Wouldn't it be wonderful if our homes looked just the way we wanted ALL the time? If we could just relax in our own surroundings knowing everything was in order, rather than looking around at a seemingly endless list of 'to do' jobs, or getting into a fluster like Sally every time the doorbell rings? With Christmas just around the corner, this month's 'Happy Home' challenge has been perfectly timed to help you get everything under control NOW, so everyone can enjoy a relaxing festive season.
Most of us have at least half a dozen different jobs which need doing around the home and garden but just never seem to get done. Why is this, do you think? For many of us it's any one or all of the following:
- Too busy
- Too expensive to fix or get someone else to fix
- Fear of getting it wrong
- Physically unable/don't have the knowledge
- Weather (too windy, too rainy, too hot, too cold!)
- Can't drag ourselves away from Facebook or the TV
- It's boring! Weekends are for fun!
A friend of Fiona's recently confessed that she turned her iPad off for three days and her house had never been cleaner! Whatever it is that's been stopping you, now is the time to assess and address all those pesky little jobs once and for all. We could have called this challenge the 'DIY Challenge' or the 'Fix-It Challenge' or any number or things, but we have named it the 'Happy Home' challenge because getting on top of all those nagging tasks really WILL make you feel happy! Give it a go and you'll see what we mean.
First things first, we need to make a plan, so grab a pen and paper and take a tour of your home and garden, taking note of all those jobs that need doing. Who in the household is going to be responsible for which job? Try to involve everyone. Then think about how you are going to achieve them. Which need the most time and preparation? Which will cost the most to do? Will you need a professional to do some tasks or can you do it yourself if you put your mind to it? (Tip - YouTube is a wonderful thing, before you go calling someone in to do a job, search it up on www.youtube.com and look at the millions of simple instructional videos on every subject you can think of. You may well find you CAN do it yourself and add a new skill to your repertoire!)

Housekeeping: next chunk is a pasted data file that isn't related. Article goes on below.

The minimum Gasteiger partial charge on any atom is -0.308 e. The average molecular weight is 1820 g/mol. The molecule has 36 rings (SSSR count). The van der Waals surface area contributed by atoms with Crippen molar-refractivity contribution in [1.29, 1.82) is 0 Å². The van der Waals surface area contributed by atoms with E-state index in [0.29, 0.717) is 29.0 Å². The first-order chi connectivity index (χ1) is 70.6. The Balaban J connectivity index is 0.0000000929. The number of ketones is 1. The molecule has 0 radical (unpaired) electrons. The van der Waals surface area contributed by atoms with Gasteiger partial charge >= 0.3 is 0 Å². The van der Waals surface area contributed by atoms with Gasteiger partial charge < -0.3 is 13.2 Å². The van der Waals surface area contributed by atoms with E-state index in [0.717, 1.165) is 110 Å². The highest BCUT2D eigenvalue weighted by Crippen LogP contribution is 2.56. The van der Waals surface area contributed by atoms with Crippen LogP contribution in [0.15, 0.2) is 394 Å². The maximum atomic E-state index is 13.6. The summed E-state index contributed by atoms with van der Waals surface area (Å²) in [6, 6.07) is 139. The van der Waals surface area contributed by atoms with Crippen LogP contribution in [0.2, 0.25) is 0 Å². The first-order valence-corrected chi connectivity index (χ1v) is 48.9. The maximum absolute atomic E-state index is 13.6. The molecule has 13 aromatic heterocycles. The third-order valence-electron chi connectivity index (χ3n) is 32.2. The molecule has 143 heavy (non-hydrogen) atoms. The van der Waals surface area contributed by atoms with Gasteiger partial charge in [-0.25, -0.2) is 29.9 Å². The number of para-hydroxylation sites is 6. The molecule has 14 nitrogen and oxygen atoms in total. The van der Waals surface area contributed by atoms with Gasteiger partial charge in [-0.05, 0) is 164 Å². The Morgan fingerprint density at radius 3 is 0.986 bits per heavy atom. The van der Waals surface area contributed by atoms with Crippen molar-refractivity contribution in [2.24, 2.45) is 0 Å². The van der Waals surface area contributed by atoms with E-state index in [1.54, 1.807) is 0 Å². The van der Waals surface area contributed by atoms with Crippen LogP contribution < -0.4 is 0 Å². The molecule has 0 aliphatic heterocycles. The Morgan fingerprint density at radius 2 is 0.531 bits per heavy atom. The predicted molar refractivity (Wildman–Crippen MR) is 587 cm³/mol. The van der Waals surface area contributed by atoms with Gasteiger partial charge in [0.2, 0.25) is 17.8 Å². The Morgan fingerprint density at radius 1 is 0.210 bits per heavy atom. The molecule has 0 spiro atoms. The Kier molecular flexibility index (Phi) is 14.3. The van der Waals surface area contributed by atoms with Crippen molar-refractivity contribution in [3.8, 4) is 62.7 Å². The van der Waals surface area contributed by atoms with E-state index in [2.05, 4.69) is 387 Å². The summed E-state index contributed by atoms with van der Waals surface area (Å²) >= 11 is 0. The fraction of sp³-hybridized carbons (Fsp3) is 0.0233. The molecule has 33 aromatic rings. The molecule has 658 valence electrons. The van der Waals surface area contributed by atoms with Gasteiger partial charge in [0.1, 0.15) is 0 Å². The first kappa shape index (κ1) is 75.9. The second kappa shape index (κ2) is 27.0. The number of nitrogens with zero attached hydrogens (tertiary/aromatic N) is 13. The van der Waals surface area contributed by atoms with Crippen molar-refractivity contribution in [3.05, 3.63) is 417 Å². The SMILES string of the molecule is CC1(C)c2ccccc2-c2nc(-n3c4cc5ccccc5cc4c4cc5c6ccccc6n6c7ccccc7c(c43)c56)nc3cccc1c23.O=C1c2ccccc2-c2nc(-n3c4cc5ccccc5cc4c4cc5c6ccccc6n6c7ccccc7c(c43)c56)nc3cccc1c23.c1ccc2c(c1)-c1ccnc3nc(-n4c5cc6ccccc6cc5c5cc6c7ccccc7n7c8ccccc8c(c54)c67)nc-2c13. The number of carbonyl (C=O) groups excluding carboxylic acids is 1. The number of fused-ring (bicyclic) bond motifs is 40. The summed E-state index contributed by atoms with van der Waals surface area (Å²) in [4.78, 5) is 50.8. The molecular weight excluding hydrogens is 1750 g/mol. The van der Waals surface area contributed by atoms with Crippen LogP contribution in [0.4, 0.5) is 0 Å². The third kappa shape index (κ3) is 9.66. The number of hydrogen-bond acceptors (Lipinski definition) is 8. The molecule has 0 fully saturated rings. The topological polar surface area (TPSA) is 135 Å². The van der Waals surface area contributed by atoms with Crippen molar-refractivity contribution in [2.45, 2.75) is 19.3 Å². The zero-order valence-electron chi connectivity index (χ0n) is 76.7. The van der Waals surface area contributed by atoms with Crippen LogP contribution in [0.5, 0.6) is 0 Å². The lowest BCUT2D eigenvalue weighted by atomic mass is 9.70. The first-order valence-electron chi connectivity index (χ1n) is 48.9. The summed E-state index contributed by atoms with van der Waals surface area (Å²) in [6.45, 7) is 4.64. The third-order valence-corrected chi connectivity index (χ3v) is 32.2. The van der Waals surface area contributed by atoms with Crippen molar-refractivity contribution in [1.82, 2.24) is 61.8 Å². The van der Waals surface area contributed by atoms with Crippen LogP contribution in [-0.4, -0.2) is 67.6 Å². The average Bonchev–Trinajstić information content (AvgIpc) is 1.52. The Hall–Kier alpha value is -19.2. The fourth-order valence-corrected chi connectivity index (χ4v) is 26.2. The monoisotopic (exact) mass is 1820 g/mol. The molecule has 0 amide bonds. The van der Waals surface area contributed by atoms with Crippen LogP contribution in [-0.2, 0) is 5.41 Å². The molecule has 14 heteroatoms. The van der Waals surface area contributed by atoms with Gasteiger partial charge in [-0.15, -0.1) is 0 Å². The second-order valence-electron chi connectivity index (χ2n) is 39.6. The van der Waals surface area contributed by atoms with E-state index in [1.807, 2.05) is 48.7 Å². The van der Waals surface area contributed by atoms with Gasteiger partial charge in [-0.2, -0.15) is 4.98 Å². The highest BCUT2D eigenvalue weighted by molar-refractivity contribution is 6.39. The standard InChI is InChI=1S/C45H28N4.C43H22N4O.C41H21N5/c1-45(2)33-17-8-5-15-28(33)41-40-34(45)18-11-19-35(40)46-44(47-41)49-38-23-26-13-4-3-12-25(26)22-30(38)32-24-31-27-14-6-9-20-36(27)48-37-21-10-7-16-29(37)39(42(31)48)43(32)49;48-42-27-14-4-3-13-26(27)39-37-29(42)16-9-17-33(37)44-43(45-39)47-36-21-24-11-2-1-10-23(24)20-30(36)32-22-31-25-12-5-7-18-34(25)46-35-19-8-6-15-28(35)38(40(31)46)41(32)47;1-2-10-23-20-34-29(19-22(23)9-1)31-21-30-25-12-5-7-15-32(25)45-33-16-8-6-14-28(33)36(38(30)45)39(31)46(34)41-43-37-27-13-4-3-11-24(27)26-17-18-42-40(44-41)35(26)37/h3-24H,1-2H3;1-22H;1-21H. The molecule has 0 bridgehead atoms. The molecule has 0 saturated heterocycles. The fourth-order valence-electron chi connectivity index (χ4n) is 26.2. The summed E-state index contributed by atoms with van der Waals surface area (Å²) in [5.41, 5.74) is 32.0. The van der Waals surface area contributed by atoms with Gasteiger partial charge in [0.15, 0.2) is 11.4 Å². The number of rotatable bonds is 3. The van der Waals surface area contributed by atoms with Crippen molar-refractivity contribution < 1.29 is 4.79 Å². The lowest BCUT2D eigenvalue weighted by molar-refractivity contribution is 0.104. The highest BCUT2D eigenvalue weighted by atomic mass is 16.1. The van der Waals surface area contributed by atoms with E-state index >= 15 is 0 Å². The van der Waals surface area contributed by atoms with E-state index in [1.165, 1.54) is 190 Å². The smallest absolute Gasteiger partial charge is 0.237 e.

Once you have finished your list, put the list up in a prominent place so you can tick off those jobs as they get done and see your achievements. Then get to it and enjoy a relaxed and happy home this Christmas!
When Fiona and Kate first developed PowerCooking, they wanted to make cooking as easy and simple as possible. Part of the magic of PowerCooking are Kate's wonderful hints and tips - even the most clever cooks can learn something from this resourceful foodie! For example, did you know that by 'cutting' a container of rice in half before you freeze it means you can easily defrost just half the rice at a time? Clever hey!
To read lots more tips and hints, grab yourself a free membership and visit PowerCooking here
Ye Olde Shoppe is a great place to pick up a bargain, as well as some fantastic money saving goodies you just won't find anywhere else! There's still plenty of time to get some Christmas shopping done in Ye Olde Shoppe. Our Eezee Freezee iceblocks are the perfect gift for summertime fun and are light and easy to send in the mail as well. Don't forget you can buy a gift membership for the Simple Savings Vault at a brilliant low price for that special someone too! Find these and more ideas here: